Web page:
How to be better at public speaking

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Photo of a woman with a microphone addressing the room to illustrate public speaking

Whether it’s a presentation pitch to 10, or a conference keynote to 1000, public speaking can be a daunting prospect, no matter how large your audience. However, with the right preparation and approach, you’ll be able to deliver an address memorable for all the right reasons. Here are five golden rules from Nick Gold, MD of Speakers Corner

Know your audience

I have seen plenty of speeches in my time which have fallen flat because the speaker did not conduct prior research. It’s essential when drafting your content to ensure that you ask for pertinent information about the audience. Consider the breakdown of delegates in terms of age, culture and language; factor this into your delivery in order to create the desired impact.

Create a content journey

At the start of any speech, you should clearly define what you will be talking about. A breakdown in communication, and subsequently reduced engagement, occurs when an audience gets lost in the nuances of a message. This problem can be avoided by establishing your aims and mapping out the structure of a speech early on to help others follow its flow. The content should be broad and relevant in order to create an experience which appeals to the interests of any type of individual.

Sensing humour

Individual sense of humour varies tremendously and needs careful consideration if it’s to be incorporated into a speech. Everyone has a personal threshold which varies. The golden rule is to never be offensive, even if the audience is familiar to the speaker. One person’s meat might be another another’s poison. An awareness of this, with regards to humour, will go some way to ensure its appropriate usage under any circumstances and, indeed, can be extended to any type of content.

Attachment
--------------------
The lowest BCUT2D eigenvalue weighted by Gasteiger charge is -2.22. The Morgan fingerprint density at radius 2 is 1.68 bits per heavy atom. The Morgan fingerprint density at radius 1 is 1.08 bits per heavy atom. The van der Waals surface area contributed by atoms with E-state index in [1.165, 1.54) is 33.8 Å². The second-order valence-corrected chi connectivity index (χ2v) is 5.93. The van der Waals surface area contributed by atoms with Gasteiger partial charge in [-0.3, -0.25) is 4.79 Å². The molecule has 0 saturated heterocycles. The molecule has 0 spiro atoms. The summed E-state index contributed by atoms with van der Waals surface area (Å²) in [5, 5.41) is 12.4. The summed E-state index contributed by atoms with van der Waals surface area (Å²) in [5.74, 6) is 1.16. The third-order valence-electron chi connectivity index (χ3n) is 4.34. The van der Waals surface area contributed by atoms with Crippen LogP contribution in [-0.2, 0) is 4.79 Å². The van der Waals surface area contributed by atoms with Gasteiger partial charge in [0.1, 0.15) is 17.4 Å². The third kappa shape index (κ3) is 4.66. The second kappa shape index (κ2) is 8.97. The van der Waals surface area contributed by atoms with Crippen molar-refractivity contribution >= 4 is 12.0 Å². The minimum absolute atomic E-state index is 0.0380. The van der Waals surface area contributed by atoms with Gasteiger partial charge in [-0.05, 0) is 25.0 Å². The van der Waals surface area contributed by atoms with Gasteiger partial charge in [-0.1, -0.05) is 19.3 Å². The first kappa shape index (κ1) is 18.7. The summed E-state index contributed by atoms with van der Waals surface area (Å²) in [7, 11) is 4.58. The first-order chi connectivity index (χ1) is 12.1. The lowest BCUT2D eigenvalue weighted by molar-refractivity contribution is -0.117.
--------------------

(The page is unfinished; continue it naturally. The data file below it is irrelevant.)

Strike the pose

How you comport yourself from the start of your speech will define how your audience relates to you throughout your address. In the most part, the things to consider are fairly obvious, such as avoiding slouching, limiting hand gestures, and speaking in a measured, modulated tone. Body language has a powerful impact on perception so be confident and upbeat. Clinging onto the lectern for dear life will give the impression that you’re out of your depth.

Create an experience

A speaker should strive to achieve long-lasting impact on an audience irrespective of its composition. This means utilising every tool available to deliver a full experience that makes each and every delegate feel they have truly been ‘in the moment’ with that speaker.  Visual enhancements, such as presentation slides and videos, can be useful here. These should be content-light and will allow, in a diverse audience, different delegates to focus on different stimuli while remaining focused on the speaker’s content throughout.

speakercorner.co.uk

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About author

Nick Gold

Nick Gold

Nick Gold is MD of leading speaker bureau, Speakers Corner, and former chairman of the European Association of Speaker Bureaus

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